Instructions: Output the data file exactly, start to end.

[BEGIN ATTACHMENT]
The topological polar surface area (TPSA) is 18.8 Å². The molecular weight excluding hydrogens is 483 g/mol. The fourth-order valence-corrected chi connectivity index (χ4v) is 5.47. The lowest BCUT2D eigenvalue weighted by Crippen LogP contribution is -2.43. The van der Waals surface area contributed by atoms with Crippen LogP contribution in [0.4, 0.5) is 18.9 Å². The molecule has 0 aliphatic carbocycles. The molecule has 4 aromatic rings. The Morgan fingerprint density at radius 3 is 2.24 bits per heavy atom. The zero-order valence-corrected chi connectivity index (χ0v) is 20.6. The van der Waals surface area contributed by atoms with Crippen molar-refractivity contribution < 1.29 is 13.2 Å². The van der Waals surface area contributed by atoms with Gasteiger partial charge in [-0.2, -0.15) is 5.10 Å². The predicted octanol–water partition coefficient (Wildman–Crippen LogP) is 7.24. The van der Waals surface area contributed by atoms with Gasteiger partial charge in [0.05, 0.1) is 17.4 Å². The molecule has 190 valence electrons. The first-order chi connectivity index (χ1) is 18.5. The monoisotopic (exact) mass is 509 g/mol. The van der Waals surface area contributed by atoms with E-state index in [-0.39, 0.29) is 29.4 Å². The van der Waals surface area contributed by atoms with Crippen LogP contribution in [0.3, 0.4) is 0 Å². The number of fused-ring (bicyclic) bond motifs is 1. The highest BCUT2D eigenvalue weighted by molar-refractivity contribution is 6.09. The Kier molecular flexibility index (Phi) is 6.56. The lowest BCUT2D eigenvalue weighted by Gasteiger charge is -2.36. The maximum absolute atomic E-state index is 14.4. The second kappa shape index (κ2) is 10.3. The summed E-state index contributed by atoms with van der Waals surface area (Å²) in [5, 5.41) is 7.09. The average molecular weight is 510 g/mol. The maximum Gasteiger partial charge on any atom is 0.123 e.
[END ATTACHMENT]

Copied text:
The topological polar surface area (TPSA) is 18.8 Å². The molecular weight excluding hydrogens is 483 g/mol. The fourth-order valence-corrected chi connectivity index (χ4v) is 5.47. The lowest BCUT2D eigenvalue weighted by Crippen LogP contribution is -2.43. The van der Waals surface area contributed by atoms with Crippen LogP contribution in [0.4, 0.5) is 18.9 Å². The molecule has 0 aliphatic carbocycles. The molecule has 4 aromatic rings. The Morgan fingerprint density at radius 3 is 2.24 bits per heavy atom. The zero-order valence-corrected chi connectivity index (χ0v) is 20.6. The van der Waals surface area contributed by atoms with Crippen molar-refractivity contribution < 1.29 is 13.2 Å². The van der Waals surface area contributed by atoms with Gasteiger partial charge in [-0.2, -0.15) is 5.10 Å². The predicted octanol–water partition coefficient (Wildman–Crippen LogP) is 7.24. The van der Waals surface area contributed by atoms with Gasteiger partial charge in [0.05, 0.1) is 17.4 Å². The molecule has 190 valence electrons. The first-order chi connectivity index (χ1) is 18.5. The monoisotopic (exact) mass is 509 g/mol. The van der Waals surface area contributed by atoms with E-state index in [-0.39, 0.29) is 29.4 Å². The van der Waals surface area contributed by atoms with Crippen LogP contribution in [0.3, 0.4) is 0 Å². The number of fused-ring (bicyclic) bond motifs is 1. The highest BCUT2D eigenvalue weighted by molar-refractivity contribution is 6.09. The Kier molecular flexibility index (Phi) is 6.56. The lowest BCUT2D eigenvalue weighted by Gasteiger charge is -2.36. The maximum absolute atomic E-state index is 14.4. The second kappa shape index (κ2) is 10.3. The summed E-state index contributed by atoms with van der Waals surface area (Å²) in [5, 5.41) is 7.09. The average molecular weight is 510 g/mol. The maximum Gasteiger partial charge on any atom is 0.123 e.